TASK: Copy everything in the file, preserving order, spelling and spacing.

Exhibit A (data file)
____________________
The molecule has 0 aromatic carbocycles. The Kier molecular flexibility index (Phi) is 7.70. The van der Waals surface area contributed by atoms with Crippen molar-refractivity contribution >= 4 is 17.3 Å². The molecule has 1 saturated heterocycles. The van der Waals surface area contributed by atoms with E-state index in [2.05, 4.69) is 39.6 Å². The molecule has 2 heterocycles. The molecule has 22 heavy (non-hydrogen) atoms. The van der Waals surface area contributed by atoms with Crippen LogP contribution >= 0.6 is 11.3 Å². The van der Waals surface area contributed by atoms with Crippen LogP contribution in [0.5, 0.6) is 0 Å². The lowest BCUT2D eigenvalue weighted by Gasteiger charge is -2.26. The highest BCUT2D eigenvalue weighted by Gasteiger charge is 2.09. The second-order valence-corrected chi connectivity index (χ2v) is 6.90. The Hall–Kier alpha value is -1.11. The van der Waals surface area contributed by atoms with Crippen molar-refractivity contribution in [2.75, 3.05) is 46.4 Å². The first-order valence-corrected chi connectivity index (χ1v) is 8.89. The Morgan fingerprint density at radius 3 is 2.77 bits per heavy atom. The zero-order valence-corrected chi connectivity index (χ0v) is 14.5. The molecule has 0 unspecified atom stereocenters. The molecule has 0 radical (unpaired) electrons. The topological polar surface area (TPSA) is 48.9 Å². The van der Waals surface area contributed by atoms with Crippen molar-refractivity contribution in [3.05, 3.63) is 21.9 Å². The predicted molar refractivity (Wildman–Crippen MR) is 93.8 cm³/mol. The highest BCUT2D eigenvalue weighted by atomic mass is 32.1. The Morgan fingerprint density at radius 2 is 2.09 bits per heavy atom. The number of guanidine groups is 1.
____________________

The molecule has 0 aromatic carbocycles. The Kier molecular flexibility index (Phi) is 7.70. The van der Waals surface area contributed by atoms with Crippen molar-refractivity contribution >= 4 is 17.3 Å². The molecule has 1 saturated heterocycles. The van der Waals surface area contributed by atoms with E-state index in [2.05, 4.69) is 39.6 Å². The molecule has 2 heterocycles. The molecule has 22 heavy (non-hydrogen) atoms. The van der Waals surface area contributed by atoms with Crippen LogP contribution >= 0.6 is 11.3 Å². The van der Waals surface area contributed by atoms with Crippen LogP contribution in [0.5, 0.6) is 0 Å². The lowest BCUT2D eigenvalue weighted by Gasteiger charge is -2.26. The highest BCUT2D eigenvalue weighted by Gasteiger charge is 2.09. The second-order valence-corrected chi connectivity index (χ2v) is 6.90. The Hall–Kier alpha value is -1.11. The van der Waals surface area contributed by atoms with Crippen molar-refractivity contribution in [2.75, 3.05) is 46.4 Å². The first-order valence-corrected chi connectivity index (χ1v) is 8.89. The Morgan fingerprint density at radius 3 is 2.77 bits per heavy atom. The zero-order valence-corrected chi connectivity index (χ0v) is 14.5. The molecule has 0 unspecified atom stereocenters. The molecule has 0 radical (unpaired) electrons. The topological polar surface area (TPSA) is 48.9 Å². The van der Waals surface area contributed by atoms with Crippen molar-refractivity contribution in [3.05, 3.63) is 21.9 Å². The predicted molar refractivity (Wildman–Crippen MR) is 93.8 cm³/mol. The highest BCUT2D eigenvalue weighted by atomic mass is 32.1. The Morgan fingerprint density at radius 2 is 2.09 bits per heavy atom. The number of guanidine groups is 1.